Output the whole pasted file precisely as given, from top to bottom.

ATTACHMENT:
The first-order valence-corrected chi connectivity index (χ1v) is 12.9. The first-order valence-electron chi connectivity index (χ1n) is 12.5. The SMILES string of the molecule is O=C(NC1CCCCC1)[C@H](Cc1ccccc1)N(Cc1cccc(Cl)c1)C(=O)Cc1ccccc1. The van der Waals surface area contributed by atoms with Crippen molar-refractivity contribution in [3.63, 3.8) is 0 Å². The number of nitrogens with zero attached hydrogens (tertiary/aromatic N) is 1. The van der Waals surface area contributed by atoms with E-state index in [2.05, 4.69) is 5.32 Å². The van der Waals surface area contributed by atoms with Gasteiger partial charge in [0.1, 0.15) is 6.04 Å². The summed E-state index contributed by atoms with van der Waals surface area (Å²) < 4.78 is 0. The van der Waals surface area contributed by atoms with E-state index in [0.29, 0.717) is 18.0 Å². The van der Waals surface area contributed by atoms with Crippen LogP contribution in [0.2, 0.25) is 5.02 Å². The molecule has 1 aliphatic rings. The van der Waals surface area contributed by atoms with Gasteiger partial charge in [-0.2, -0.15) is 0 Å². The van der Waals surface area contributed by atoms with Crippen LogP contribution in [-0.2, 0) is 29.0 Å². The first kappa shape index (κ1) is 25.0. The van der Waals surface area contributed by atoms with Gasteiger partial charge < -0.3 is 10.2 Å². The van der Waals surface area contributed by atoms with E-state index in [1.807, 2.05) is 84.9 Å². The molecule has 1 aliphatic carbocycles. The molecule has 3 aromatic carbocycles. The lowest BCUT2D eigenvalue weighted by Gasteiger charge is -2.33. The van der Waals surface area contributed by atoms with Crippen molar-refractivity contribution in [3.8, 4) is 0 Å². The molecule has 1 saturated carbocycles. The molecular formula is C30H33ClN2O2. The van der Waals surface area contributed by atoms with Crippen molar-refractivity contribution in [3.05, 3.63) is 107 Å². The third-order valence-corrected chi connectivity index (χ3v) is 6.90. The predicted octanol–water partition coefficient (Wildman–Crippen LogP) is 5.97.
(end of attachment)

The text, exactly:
The first-order valence-corrected chi connectivity index (χ1v) is 12.9. The first-order valence-electron chi connectivity index (χ1n) is 12.5. The SMILES string of the molecule is O=C(NC1CCCCC1)[C@H](Cc1ccccc1)N(Cc1cccc(Cl)c1)C(=O)Cc1ccccc1. The van der Waals surface area contributed by atoms with Crippen molar-refractivity contribution in [3.63, 3.8) is 0 Å². The number of nitrogens with zero attached hydrogens (tertiary/aromatic N) is 1. The van der Waals surface area contributed by atoms with E-state index in [2.05, 4.69) is 5.32 Å². The van der Waals surface area contributed by atoms with Gasteiger partial charge in [0.1, 0.15) is 6.04 Å². The summed E-state index contributed by atoms with van der Waals surface area (Å²) < 4.78 is 0. The van der Waals surface area contributed by atoms with E-state index in [0.29, 0.717) is 18.0 Å². The van der Waals surface area contributed by atoms with Crippen LogP contribution in [0.2, 0.25) is 5.02 Å². The molecule has 1 aliphatic rings. The van der Waals surface area contributed by atoms with Gasteiger partial charge in [-0.2, -0.15) is 0 Å². The van der Waals surface area contributed by atoms with Crippen LogP contribution in [-0.2, 0) is 29.0 Å². The first kappa shape index (κ1) is 25.0. The van der Waals surface area contributed by atoms with Gasteiger partial charge < -0.3 is 10.2 Å². The van der Waals surface area contributed by atoms with E-state index in [1.807, 2.05) is 84.9 Å². The molecule has 1 aliphatic carbocycles. The molecule has 3 aromatic carbocycles. The lowest BCUT2D eigenvalue weighted by Gasteiger charge is -2.33. The van der Waals surface area contributed by atoms with Crippen molar-refractivity contribution in [3.8, 4) is 0 Å². The molecule has 1 saturated carbocycles. The molecular formula is C30H33ClN2O2. The van der Waals surface area contributed by atoms with Crippen molar-refractivity contribution in [3.05, 3.63) is 107 Å². The third-order valence-corrected chi connectivity index (χ3v) is 6.90. The predicted octanol–water partition coefficient (Wildman–Crippen LogP) is 5.97.